By Ruth Tene, Abuja
Efforts by the federal government to boost rice production in the country and discourage importation completely is yielding positive results as the nation’s annual rice production has increased to 5.7 million tonnes.
With this development, it is becoming obvious that the nation is inching towards self-sufficiency in rice production and will sufficiently start exporting the commodity to other nations in need of it.
Unlike in 2015 when Nigerians spent not less than N1 billion daily on rice consumption, the spending has drastically reduced in the face of increased consumption due to increased local production.
A report released by Growth and Employment in States (GEMS4), a programme funded by the United Kingdom Department for International Development (DfID), indicated that Nigeria has achieved a total of 5.7 million metric tonnes of milled rice, bringing the nation’s rice production closer to the 7 million projected milled rice requirement.
In the report titled, ‘Mapping of rice production clusters in Nigeria’, GEMS4 revealed that 18 states were selected based on their contribution to national production as per the 2015 Agricultural Production Survey (APS).
It said in the 18 states, rice farming was described as widely spread across 165 clusters and 2,812 sub-clusters.
Considering the value of rice produced locally, it concluded that farmers in the 18 states under consideration have generated an estimated N102.6 billion as additional contribution to Nigeria’s economy through rice production.
The report obtained by LEADERSHIP noted: “The 2016 total paddy production estimate is put at 17.5 million tons with a marketing surplus (after post-harvest losses and domestic use) of 11.4 million tons (equivalent to 5.7 million tons milled equivalent), just below the total national demand for rice which was projected to reach 7 million in 2016. This implies that the country is progressing towards its goal of rice self-sufficiency.
“Kebbi State led at 3.56 million metric tons for the wet and dry seasons production combined, followed by Kano at 2.82 million metric tons. Kebbi produced 2.05 million metric tons in the wet season and 1.51 million metric tons in the dry season, while Kano produced 1.86 and 0.96 million metric tons during the wet and dry seasons respectively over the same period under review. However, only 10 of the 18 states were involved in the dry season production, adding the 26.57 per cent of the total production”.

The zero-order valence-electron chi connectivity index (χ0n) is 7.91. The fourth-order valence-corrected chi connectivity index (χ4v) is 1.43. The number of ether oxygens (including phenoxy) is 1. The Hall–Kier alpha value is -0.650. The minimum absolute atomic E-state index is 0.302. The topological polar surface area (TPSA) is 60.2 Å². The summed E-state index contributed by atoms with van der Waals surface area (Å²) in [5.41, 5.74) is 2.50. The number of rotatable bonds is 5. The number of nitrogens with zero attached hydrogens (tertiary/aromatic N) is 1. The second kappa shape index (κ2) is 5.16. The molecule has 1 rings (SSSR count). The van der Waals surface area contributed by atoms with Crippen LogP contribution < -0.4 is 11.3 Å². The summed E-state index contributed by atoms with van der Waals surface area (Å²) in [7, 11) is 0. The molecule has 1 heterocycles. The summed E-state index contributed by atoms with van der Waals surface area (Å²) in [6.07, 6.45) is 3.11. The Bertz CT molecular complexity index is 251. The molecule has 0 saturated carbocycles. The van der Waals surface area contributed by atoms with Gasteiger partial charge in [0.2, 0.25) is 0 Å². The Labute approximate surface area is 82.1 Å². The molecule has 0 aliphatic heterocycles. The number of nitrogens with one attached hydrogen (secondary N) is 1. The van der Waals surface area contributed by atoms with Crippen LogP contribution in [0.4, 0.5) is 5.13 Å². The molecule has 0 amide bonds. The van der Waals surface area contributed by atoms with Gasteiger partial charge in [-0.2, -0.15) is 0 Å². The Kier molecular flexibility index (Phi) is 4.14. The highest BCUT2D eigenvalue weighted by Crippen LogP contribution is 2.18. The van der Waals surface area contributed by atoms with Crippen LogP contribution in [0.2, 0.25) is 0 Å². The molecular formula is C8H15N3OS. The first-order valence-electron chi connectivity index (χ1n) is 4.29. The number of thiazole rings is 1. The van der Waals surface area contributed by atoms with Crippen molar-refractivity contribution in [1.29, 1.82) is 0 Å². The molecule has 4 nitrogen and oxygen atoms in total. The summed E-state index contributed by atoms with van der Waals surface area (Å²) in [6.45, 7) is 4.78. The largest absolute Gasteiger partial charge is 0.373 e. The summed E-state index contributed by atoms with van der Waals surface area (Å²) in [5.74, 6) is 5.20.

GEMS4 said it embarked on a mapping exercise of rice production clusters through researchers’ and enumerators’ visits to rice production locations in 18 states namely, Bauchi, Benue, Ebonyi, Ekiti, FCT, Jigawa, Kaduna, Kano, Katsina, Kebbi, Kogi, Kwara, Nasarawa, Niger, Ogun, Sokoto, Taraba and Zamfara.
“The researchers expressed optimism that information of paddy production clusters will support the development of supply chains from nearby rice clusters around existing commercial rice mills or proposed new plants in the country. The consumption rate now is 7.9 million tonnes and the production rate has increased to 5.8 tonnes per annum”, it added.
Recently, president of rice farmers association of Nigeria (RIFAN), Alhaji Aminu Goronyo, attributed the nation’s increase in rice production to the CBN’s Anchor Borrowers Programme (ABP), noting that there was a total of 12 million rice producers and 4 million hectares of FADAMA rice land.
Goronyo said that the programme, since inception, had created economic linkage between Small Holder Farmers (SHF) and reputable large-scale processors, thereby increasing agricultural outputs and significantly improving capacity utilisation of processors.
The ABP was launched by President Muhammadu Buhari on November 17, 2015 in Kebbi with the aim of creating a linkage between anchor companies involved in the processing and SHFs of the required key agricultural commodities.
The fund was provided from the N220 billion micro, small and medium enterprises development fund.
ABP evolved from the consultations with stakeholders comprising federal ministry of agriculture and rural development, state governors, millers of agricultural produce and smallholder farmers to boost agricultural production.
Goronyo said under the ABP, RIFAN in the next 24 months would commence rice importation to West African countries, just as the necessary arrangements had been put in place.
“For self sufficiency, adequate and enough paddy for production, ABP which started in Kebbi state has been extended to 26 states. As a step further, RIFAN is in collaboration with some agencies to replicate the CBN APB programme in some states to increase production”, he said.
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